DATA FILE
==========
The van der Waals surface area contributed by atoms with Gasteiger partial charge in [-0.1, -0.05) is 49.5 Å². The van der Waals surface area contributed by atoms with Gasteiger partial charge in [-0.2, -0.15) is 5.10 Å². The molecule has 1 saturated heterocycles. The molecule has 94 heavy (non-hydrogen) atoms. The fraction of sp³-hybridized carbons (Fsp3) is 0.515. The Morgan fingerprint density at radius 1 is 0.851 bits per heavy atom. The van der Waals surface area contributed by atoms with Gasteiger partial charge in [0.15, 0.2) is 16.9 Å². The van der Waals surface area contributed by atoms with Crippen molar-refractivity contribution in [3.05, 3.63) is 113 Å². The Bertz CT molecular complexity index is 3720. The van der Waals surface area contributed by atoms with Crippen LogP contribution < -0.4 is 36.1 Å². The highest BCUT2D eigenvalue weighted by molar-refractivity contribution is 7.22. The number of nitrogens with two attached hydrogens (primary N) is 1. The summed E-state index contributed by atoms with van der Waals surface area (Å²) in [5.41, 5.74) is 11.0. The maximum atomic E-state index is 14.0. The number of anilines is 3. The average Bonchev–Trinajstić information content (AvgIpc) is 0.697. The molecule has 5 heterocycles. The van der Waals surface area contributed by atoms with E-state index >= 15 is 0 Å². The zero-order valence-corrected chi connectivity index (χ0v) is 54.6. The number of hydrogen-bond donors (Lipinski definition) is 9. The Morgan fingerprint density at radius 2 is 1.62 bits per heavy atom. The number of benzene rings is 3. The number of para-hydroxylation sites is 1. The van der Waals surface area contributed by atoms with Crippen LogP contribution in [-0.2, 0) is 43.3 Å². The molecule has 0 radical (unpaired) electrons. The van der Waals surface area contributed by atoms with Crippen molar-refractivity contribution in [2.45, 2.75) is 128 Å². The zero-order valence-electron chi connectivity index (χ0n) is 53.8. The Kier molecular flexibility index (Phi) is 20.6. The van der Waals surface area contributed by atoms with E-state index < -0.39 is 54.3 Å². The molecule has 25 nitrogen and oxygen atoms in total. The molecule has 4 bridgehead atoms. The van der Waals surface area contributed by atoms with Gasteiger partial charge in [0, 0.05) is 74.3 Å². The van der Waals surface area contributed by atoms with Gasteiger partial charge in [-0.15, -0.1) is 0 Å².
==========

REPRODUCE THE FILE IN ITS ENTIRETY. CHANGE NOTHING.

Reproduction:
The van der Waals surface area contributed by atoms with Gasteiger partial charge in [-0.1, -0.05) is 49.5 Å². The van der Waals surface area contributed by atoms with Gasteiger partial charge in [-0.2, -0.15) is 5.10 Å². The molecule has 1 saturated heterocycles. The molecule has 94 heavy (non-hydrogen) atoms. The fraction of sp³-hybridized carbons (Fsp3) is 0.515. The Morgan fingerprint density at radius 1 is 0.851 bits per heavy atom. The van der Waals surface area contributed by atoms with Gasteiger partial charge in [0.15, 0.2) is 16.9 Å². The van der Waals surface area contributed by atoms with Crippen molar-refractivity contribution in [3.05, 3.63) is 113 Å². The Bertz CT molecular complexity index is 3720. The van der Waals surface area contributed by atoms with Crippen LogP contribution < -0.4 is 36.1 Å². The highest BCUT2D eigenvalue weighted by molar-refractivity contribution is 7.22. The number of nitrogens with two attached hydrogens (primary N) is 1. The summed E-state index contributed by atoms with van der Waals surface area (Å²) in [5.41, 5.74) is 11.0. The maximum atomic E-state index is 14.0. The number of anilines is 3. The average Bonchev–Trinajstić information content (AvgIpc) is 0.697. The molecule has 5 heterocycles. The van der Waals surface area contributed by atoms with E-state index >= 15 is 0 Å². The zero-order valence-corrected chi connectivity index (χ0v) is 54.6. The number of hydrogen-bond donors (Lipinski definition) is 9. The Morgan fingerprint density at radius 2 is 1.62 bits per heavy atom. The number of benzene rings is 3. The number of para-hydroxylation sites is 1. The van der Waals surface area contributed by atoms with Crippen LogP contribution in [-0.2, 0) is 43.3 Å². The molecule has 0 radical (unpaired) electrons. The van der Waals surface area contributed by atoms with Crippen molar-refractivity contribution in [2.45, 2.75) is 128 Å². The zero-order valence-electron chi connectivity index (χ0n) is 53.8. The Kier molecular flexibility index (Phi) is 20.6. The van der Waals surface area contributed by atoms with E-state index < -0.39 is 54.3 Å². The molecule has 25 nitrogen and oxygen atoms in total. The molecule has 4 bridgehead atoms. The van der Waals surface area contributed by atoms with Gasteiger partial charge in [0, 0.05) is 74.3 Å². The van der Waals surface area contributed by atoms with Gasteiger partial charge in [-0.15, -0.1) is 0 Å².